Background: The catechol-O-methyl-transferase (COMT) inhibitor nitecapone, which prevents mucosal degradation of dopamine, and some dopamine receptor agonists ameliorate gastroduodenal mucosal damage. Therefore, their effects on mucosal bicarbonate secretion were studied.
Methods: Duodenum just distal to the Brunner's glands area was cannulated in situ in anesthetized rats. Bicarbonate secretion into the luminal perfusate and transmucosal electrical potential difference (PD) were recorded.
Results: Intravenous dopamine (50 micrograms.kg-1 x h-1) increased bicarbonate secretion twofold, and a higher rate of infusion (250 micrograms.kg-1 x h-1) resulted in a further increase. Neither dose affected the PD. The dopamine D1 agonist SKF-38393 (10-50 micrograms/kg) and the COMT inhibitor nitecapone (50-500 micrograms/kg) caused dose-dependent increases in secretion, similar to that observed with dopamine. Domperidone, a peripherally acting dopamine antagonist, inhibited the stimulatory effects of SKF-38393 and nitecapone. Hexamethonium or the alpha-adrenoceptor antagonist phentolamine, in contrast, did not affect the response to nitecapone. Intracerebroventricular administration of nitecapone was without effect.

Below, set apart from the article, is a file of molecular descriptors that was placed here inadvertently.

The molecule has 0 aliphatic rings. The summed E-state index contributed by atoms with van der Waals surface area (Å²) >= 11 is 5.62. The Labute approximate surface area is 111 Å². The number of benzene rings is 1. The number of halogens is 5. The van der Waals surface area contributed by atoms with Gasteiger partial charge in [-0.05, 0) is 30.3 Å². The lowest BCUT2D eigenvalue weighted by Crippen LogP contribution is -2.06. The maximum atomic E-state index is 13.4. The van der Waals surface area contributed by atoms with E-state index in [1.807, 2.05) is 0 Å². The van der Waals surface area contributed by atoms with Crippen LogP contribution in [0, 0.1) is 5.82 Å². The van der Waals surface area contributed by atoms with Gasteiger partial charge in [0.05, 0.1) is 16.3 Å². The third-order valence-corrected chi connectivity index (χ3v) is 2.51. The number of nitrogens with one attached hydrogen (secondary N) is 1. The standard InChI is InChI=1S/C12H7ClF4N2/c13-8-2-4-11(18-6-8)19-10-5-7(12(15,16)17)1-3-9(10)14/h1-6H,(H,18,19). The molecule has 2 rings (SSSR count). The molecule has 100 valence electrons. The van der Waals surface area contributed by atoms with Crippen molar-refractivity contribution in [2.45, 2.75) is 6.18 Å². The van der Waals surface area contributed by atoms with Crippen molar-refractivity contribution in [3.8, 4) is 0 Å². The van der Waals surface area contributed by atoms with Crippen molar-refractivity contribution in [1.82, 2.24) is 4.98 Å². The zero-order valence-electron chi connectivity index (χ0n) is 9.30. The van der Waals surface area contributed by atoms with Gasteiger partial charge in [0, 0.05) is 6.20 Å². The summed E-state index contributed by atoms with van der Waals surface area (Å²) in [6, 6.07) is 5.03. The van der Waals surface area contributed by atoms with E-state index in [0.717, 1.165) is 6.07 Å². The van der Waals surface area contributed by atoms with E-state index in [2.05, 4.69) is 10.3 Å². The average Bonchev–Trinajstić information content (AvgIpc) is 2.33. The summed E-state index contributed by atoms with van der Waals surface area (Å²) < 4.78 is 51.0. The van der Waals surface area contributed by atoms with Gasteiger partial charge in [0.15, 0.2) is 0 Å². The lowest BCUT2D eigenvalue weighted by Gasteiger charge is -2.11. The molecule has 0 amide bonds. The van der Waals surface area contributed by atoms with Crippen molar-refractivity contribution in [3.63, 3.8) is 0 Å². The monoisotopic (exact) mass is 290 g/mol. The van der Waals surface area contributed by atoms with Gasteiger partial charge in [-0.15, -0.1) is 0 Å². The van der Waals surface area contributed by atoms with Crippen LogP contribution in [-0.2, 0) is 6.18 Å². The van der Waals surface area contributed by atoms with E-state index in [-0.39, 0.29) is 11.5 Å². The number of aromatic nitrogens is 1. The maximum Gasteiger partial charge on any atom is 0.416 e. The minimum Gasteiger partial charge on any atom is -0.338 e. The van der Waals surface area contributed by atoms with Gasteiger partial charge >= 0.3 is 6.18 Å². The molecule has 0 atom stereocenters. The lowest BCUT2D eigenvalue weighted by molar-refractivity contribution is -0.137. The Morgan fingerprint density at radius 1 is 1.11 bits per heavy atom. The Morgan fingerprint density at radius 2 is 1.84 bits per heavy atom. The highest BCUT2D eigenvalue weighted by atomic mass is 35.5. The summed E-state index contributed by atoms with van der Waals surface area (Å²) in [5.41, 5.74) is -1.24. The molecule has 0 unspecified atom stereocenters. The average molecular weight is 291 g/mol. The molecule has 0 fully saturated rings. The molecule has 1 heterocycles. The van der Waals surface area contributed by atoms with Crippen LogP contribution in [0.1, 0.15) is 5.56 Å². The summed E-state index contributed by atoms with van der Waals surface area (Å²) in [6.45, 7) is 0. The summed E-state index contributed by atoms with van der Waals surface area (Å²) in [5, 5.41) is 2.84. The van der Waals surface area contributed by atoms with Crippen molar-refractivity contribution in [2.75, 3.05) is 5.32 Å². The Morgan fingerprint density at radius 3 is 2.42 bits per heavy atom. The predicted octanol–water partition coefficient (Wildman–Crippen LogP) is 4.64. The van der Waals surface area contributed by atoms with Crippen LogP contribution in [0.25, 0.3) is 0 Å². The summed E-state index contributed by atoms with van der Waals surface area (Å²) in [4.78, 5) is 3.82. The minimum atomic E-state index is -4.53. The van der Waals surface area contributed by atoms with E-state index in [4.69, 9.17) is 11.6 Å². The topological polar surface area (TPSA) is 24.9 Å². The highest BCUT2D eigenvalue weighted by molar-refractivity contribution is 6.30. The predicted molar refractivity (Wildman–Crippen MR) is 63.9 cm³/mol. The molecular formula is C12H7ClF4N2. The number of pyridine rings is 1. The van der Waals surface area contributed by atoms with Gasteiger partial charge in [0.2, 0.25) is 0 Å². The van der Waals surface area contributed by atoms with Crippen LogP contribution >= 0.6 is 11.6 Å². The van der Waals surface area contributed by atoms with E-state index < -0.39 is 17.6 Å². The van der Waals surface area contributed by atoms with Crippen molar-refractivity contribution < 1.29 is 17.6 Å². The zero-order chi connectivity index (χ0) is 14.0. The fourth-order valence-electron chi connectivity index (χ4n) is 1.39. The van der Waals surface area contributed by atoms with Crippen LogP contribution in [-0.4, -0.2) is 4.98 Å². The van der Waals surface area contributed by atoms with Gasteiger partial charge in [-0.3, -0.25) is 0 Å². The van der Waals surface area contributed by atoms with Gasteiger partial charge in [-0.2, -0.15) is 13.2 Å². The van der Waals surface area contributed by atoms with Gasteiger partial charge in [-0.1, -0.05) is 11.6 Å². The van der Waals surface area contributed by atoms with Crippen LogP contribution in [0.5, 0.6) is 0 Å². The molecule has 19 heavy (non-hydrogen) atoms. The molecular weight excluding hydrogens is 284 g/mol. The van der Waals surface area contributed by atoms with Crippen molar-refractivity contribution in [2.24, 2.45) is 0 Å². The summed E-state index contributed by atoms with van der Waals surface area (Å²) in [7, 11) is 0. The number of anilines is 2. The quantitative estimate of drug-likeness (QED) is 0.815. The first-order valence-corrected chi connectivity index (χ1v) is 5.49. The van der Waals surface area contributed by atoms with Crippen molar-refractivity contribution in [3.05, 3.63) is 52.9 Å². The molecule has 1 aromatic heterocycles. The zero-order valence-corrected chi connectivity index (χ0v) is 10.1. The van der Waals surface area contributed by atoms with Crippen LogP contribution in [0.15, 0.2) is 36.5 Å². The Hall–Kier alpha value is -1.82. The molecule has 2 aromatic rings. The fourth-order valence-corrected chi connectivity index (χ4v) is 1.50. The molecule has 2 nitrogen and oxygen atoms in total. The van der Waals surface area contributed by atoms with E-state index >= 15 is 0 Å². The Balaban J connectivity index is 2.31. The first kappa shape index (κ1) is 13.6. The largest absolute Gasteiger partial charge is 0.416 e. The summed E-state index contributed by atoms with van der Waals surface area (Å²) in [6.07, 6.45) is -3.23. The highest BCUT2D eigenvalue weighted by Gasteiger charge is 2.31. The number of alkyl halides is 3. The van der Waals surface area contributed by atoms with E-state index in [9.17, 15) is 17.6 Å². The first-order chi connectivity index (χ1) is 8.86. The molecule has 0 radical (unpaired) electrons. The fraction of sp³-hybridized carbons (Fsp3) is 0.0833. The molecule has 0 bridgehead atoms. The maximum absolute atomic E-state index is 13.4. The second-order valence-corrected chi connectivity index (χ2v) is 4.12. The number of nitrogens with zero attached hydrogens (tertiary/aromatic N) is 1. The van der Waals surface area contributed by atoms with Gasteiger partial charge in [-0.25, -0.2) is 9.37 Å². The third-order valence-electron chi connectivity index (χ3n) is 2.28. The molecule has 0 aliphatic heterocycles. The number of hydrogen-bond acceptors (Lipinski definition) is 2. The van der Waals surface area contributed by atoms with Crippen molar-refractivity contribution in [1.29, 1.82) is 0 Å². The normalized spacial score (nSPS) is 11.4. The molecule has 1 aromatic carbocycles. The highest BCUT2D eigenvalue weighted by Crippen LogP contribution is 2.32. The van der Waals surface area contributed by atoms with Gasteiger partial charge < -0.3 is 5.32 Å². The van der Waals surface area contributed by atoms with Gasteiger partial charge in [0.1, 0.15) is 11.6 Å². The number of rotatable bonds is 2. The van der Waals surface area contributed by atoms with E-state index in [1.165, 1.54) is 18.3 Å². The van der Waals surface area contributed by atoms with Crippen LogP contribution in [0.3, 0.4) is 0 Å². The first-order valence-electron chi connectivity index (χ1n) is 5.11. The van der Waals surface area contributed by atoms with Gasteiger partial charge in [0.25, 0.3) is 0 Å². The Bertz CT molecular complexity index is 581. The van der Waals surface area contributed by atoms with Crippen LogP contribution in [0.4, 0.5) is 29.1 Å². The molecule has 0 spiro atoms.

Conclusions: A probable electroneutral component of duodenal mucosal bicarbonate secretion is stimulated via peripheral dopamine D1 receptors. This may contribute to the previously observed ulceroprotective actions of dopaminergic compounds.